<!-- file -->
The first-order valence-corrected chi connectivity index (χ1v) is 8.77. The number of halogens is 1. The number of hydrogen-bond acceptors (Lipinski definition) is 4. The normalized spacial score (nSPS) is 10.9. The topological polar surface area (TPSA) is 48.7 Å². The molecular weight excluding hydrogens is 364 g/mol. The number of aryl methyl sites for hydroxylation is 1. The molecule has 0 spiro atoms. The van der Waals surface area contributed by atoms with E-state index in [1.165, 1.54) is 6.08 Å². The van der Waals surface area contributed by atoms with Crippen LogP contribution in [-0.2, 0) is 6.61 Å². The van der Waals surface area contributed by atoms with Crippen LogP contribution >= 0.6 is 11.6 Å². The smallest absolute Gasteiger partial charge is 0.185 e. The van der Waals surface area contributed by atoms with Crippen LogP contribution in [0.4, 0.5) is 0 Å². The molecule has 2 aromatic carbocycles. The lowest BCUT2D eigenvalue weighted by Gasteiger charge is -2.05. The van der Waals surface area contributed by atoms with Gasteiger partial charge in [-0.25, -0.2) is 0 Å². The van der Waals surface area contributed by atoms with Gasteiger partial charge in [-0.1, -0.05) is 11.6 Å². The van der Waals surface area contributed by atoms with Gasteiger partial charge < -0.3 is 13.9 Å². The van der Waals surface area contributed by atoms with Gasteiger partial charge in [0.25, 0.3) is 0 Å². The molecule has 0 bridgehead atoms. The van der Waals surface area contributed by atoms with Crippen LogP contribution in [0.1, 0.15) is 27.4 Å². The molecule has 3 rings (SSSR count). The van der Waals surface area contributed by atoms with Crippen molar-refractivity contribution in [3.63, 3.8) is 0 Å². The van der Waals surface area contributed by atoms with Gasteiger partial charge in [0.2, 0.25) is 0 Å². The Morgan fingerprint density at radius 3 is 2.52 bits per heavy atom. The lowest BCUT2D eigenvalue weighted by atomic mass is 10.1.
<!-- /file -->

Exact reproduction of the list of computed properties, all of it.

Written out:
The first-order valence-corrected chi connectivity index (χ1v) is 8.77. The number of halogens is 1. The number of hydrogen-bond acceptors (Lipinski definition) is 4. The normalized spacial score (nSPS) is 10.9. The topological polar surface area (TPSA) is 48.7 Å². The molecular weight excluding hydrogens is 364 g/mol. The number of aryl methyl sites for hydroxylation is 1. The molecule has 0 spiro atoms. The van der Waals surface area contributed by atoms with E-state index in [1.165, 1.54) is 6.08 Å². The van der Waals surface area contributed by atoms with Crippen LogP contribution in [-0.2, 0) is 6.61 Å². The van der Waals surface area contributed by atoms with Crippen LogP contribution >= 0.6 is 11.6 Å². The smallest absolute Gasteiger partial charge is 0.185 e. The van der Waals surface area contributed by atoms with Crippen LogP contribution in [0.4, 0.5) is 0 Å². The molecule has 2 aromatic carbocycles. The lowest BCUT2D eigenvalue weighted by Gasteiger charge is -2.05. The van der Waals surface area contributed by atoms with Gasteiger partial charge in [-0.25, -0.2) is 0 Å². The van der Waals surface area contributed by atoms with Gasteiger partial charge in [-0.1, -0.05) is 11.6 Å². The van der Waals surface area contributed by atoms with Gasteiger partial charge < -0.3 is 13.9 Å². The van der Waals surface area contributed by atoms with Gasteiger partial charge in [0.25, 0.3) is 0 Å². The molecule has 0 bridgehead atoms. The van der Waals surface area contributed by atoms with Crippen LogP contribution in [0.1, 0.15) is 27.4 Å². The molecule has 3 rings (SSSR count). The van der Waals surface area contributed by atoms with Crippen molar-refractivity contribution in [3.63, 3.8) is 0 Å². The van der Waals surface area contributed by atoms with Gasteiger partial charge in [0.2, 0.25) is 0 Å². The Morgan fingerprint density at radius 3 is 2.52 bits per heavy atom. The lowest BCUT2D eigenvalue weighted by atomic mass is 10.1.